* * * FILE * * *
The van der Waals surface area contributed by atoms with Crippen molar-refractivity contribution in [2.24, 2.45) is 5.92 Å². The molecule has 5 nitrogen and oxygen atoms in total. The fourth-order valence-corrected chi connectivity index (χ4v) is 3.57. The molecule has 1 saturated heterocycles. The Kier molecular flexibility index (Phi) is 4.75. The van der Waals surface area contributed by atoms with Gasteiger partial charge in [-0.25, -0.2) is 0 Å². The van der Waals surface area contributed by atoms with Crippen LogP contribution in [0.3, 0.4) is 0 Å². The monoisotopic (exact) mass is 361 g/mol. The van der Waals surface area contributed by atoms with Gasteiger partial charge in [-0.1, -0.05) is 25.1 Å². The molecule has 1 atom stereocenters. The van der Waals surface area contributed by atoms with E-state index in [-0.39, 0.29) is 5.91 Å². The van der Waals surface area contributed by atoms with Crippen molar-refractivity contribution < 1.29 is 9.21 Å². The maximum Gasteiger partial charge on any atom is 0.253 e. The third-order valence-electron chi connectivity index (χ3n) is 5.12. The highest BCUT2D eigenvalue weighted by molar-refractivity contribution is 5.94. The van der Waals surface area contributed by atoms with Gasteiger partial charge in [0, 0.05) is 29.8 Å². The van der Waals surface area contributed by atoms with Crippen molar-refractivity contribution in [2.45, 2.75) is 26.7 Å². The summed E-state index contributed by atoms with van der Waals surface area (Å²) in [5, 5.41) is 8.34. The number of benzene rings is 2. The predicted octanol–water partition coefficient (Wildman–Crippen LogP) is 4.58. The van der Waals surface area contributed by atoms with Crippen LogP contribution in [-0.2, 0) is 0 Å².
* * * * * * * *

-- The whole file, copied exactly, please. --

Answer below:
The van der Waals surface area contributed by atoms with Crippen molar-refractivity contribution in [2.24, 2.45) is 5.92 Å². The molecule has 5 nitrogen and oxygen atoms in total. The fourth-order valence-corrected chi connectivity index (χ4v) is 3.57. The molecule has 1 saturated heterocycles. The Kier molecular flexibility index (Phi) is 4.75. The van der Waals surface area contributed by atoms with Gasteiger partial charge in [-0.25, -0.2) is 0 Å². The van der Waals surface area contributed by atoms with Crippen LogP contribution in [0.3, 0.4) is 0 Å². The monoisotopic (exact) mass is 361 g/mol. The van der Waals surface area contributed by atoms with Gasteiger partial charge in [-0.1, -0.05) is 25.1 Å². The molecule has 1 atom stereocenters. The van der Waals surface area contributed by atoms with E-state index in [-0.39, 0.29) is 5.91 Å². The van der Waals surface area contributed by atoms with Crippen molar-refractivity contribution < 1.29 is 9.21 Å². The maximum Gasteiger partial charge on any atom is 0.253 e. The third-order valence-electron chi connectivity index (χ3n) is 5.12. The highest BCUT2D eigenvalue weighted by molar-refractivity contribution is 5.94. The van der Waals surface area contributed by atoms with Gasteiger partial charge in [0, 0.05) is 29.8 Å². The van der Waals surface area contributed by atoms with Crippen molar-refractivity contribution in [2.45, 2.75) is 26.7 Å². The summed E-state index contributed by atoms with van der Waals surface area (Å²) in [5, 5.41) is 8.34. The number of benzene rings is 2. The predicted octanol–water partition coefficient (Wildman–Crippen LogP) is 4.58. The van der Waals surface area contributed by atoms with Crippen LogP contribution in [-0.2, 0) is 0 Å².